Pastry makers face balancing act when developing new products, flavors

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From a marketing perspective, consumers eat with their eyes. But for pastries, discerning consumers require a return on their investment for a pricey item. And that return is a great eating experience.

“The consumer really does read the ingredient legend and understands quality,” said Yianny Caparos, president, The Bakery Cos., Nashville.  “So, it’s not really a price-driven product; it’s a quality-first product.”

Americans are globally connected now more than ever. Before lockdowns swept the nation, many Americans were well traveled, and those who didn’t get on a plane relied on technology like social media to bring the world to their kitchen table. This has led to mature palates and higher standards.

“The baseline trend is that the American palate is evolutionary rather revolutionary,” said Haq Chaudary, chief commercial officer and general manager, Gold Standard. “It’s been a slow transition that has developed into consumer acceptance.”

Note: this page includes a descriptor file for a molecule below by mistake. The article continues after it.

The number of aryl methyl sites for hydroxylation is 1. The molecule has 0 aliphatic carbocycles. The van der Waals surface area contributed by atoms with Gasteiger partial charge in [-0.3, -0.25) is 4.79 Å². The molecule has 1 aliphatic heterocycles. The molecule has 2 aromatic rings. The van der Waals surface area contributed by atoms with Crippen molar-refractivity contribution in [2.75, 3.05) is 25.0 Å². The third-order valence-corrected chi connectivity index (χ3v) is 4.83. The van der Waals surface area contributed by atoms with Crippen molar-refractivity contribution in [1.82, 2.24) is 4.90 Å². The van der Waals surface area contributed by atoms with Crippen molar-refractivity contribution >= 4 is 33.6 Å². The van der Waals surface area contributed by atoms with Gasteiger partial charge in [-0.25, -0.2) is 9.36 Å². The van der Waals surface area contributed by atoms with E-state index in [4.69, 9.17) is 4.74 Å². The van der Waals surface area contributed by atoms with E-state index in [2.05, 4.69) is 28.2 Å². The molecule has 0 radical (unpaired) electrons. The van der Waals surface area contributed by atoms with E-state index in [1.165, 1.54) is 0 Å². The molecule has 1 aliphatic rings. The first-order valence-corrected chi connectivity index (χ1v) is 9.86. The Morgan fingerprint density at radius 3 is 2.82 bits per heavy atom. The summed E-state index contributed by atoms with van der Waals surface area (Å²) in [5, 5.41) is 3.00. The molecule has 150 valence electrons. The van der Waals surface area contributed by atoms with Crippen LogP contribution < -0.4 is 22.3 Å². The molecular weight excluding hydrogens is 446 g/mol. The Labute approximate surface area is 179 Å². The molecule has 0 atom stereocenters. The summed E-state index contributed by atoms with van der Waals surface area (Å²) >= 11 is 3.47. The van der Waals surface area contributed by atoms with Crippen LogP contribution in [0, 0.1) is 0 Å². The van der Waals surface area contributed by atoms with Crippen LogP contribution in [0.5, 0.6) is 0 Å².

So, what are the expectations in flavor innovation? If pastries are a comfort food, are people willing to branch out and try new things, or are they bound by what’s familiar?

For Gold Standard, it’s a little bit of both.

“Our path for the past year has been creating food that has a familiarity but also provides an extra bit of adventure or excitement,” Mr. Chaudary said. “Fusion foods have been successful because it’s having something familiar and something adventurous at the exact same time.”

This goes beyond adding chocolate to a blueberry Danish, he said. True fusion innovation creates something all its own.

“We’re looking at flavor combinations of fruit with a spicy component such as habanero or jalapeño with the sweet Danish dough,” said Tami Kulak, director of marketing and sales, Gold Standard.

And the company is experimenting with product crossover by incorporating elements of its Everything bagel into certain laminated pastry products.

Flavor innovation is also crossing platforms — and enjoying a bit of throwback — in the center store as items like Pop Tarts from the Kellogg Company, Battle Creek, Mich., introduce a Fruit Loops variety.

There’s also much to be said for the tried-and-true. Tom Vierhile, vice president, strategic insights, North America, Innova Market Insights, noted that one of the most successful varieties emerging in the center store is cheese.

“Looking at 2017 to the end of 2019, a couple of the top flavors are cream cheese and cheese,” he said, noting that in the pastry and sweet goods categories, product innovation with cream cheese varieties saw a 36% CAGR during that time frame.

Source:  bakingbusiness.com

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